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California’s Ban on Gas Vehicles is Also Good News for the Grid and the Auto Sector

California Governor Gavin Newsom showed bold leadership in issuing an executive order on Wednesday September 23 instructing the California Air Resources Board to establish rules for phasing out internal combustion engine (ICE) vehicles by 2035. This is a significant step in moving toward the goal of net zero emissions statewide by 2045.

As the first state in the nation to announce its intention to phase out all ICE vehicles, this is a strong signal to the market that the days of emissions-generating vehicles are coming to an end. It will also directly shift a portion of the US market, as California drivers account for about 10 percent of the total miles driven in the United States. We want to highlight why this announcement is good news not just for emissions, but also for both the automobile industry and the electric grid, as it will help drive the market toward the clean, distributed, digital system of the future more quickly.

Initial reactions to Governor Newsom’s announcement claiming that this decision could negatively impact the automobile industry and the electric grid fail to understand the fundamental nature of the accelerating clean energy transformation. As the cost of clean energy continues to fall across technologies including solar, wind, and batteries, the trend toward both electric vehicles and a 100 percent clean electric grid is progressing rapidly.

 

Who Will Lead the EV Revolution?

The real question is, when will we get there, and who will lead the way? By driving auto manufacturers and grid operators further along this path, California’s new executive order will help ensure that the United States is not left too far behind efforts in the European Union and China.

The world of mobility is being transformed by the very rapid fall in battery costs, which are only continuing to decline. The latest Tesla announcement this week shows an expected cost drop in half within three years, far better than our battery report from 2019 predicted. Along with Tesla, other manufacturers including CATL, Ionic Materials, and Quantumscape continue to make progress.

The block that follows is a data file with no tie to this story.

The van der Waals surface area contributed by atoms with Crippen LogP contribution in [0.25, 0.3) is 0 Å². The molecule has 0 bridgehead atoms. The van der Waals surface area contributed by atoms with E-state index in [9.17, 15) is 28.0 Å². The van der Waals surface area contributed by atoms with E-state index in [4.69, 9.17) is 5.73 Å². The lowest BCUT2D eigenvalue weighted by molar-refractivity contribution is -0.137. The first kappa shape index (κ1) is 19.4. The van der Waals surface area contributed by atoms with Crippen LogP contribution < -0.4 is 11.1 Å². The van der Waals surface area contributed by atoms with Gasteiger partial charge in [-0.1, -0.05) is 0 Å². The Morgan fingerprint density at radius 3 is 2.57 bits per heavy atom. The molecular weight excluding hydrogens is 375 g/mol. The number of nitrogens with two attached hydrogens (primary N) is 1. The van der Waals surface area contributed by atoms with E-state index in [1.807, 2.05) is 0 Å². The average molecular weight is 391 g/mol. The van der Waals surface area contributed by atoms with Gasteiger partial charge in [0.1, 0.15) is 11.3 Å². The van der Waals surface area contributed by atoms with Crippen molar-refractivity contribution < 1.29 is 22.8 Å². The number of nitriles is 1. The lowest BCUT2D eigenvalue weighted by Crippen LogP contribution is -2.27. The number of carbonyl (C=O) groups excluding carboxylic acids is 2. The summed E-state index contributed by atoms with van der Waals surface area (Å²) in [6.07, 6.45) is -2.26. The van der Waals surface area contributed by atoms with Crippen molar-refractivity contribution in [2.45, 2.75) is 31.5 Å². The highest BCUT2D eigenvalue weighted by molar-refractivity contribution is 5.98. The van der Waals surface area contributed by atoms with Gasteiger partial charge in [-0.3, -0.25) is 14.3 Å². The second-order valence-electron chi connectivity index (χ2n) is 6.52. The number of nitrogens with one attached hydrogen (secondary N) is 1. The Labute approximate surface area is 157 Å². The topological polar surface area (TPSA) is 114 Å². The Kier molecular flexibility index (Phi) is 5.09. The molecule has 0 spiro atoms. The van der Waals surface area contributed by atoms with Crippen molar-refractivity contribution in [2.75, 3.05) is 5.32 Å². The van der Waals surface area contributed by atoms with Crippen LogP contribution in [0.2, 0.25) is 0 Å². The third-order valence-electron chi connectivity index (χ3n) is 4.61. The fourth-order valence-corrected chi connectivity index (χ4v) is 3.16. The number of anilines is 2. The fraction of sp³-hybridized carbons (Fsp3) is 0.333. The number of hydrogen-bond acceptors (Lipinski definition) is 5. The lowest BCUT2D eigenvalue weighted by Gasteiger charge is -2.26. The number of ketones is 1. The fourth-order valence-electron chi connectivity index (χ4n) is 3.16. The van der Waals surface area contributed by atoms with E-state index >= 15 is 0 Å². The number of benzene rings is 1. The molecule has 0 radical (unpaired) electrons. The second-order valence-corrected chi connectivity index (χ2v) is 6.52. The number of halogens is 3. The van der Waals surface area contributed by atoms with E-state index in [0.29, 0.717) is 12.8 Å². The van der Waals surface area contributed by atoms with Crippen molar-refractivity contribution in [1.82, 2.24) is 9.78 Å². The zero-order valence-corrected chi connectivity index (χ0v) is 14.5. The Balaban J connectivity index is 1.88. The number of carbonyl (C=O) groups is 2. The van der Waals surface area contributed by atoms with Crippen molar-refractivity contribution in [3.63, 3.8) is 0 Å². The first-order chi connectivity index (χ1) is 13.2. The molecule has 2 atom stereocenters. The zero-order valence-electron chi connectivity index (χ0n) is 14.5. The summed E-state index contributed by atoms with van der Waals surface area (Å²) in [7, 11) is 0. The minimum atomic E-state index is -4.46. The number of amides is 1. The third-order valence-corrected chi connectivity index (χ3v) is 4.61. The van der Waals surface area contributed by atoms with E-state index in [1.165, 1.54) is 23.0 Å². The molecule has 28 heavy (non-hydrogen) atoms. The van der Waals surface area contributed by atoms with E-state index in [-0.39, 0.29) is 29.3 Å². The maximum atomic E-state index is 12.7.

Electric passenger vehicles are already cheaper than ICE vehicles from a total cost of ownership perspective, and within just a few years they will be cheaper on an up-front basis. And that is even more relevant for fleets, where the total cost of operating the vehicles is key. This is why fleet owners like Amazon and Walmart, that consider the total-cost-of-ownership perspective, are already moving toward purchasing electric vehicles (EVs) for their trucking fleets.

Of course, not only are EVs rapidly becoming the most cost-effective choice, they are also better in many other ways: they are more fun to drive, require less maintenance, and have a longer life. Automotive OEMs who see the writing on the wall in both price and performance are already shifting toward the electric future. They cannot afford to keep both ICE and EV platform development going side by side: look to companies like VW and Volvo in Europe, or GM and Ford in the United States.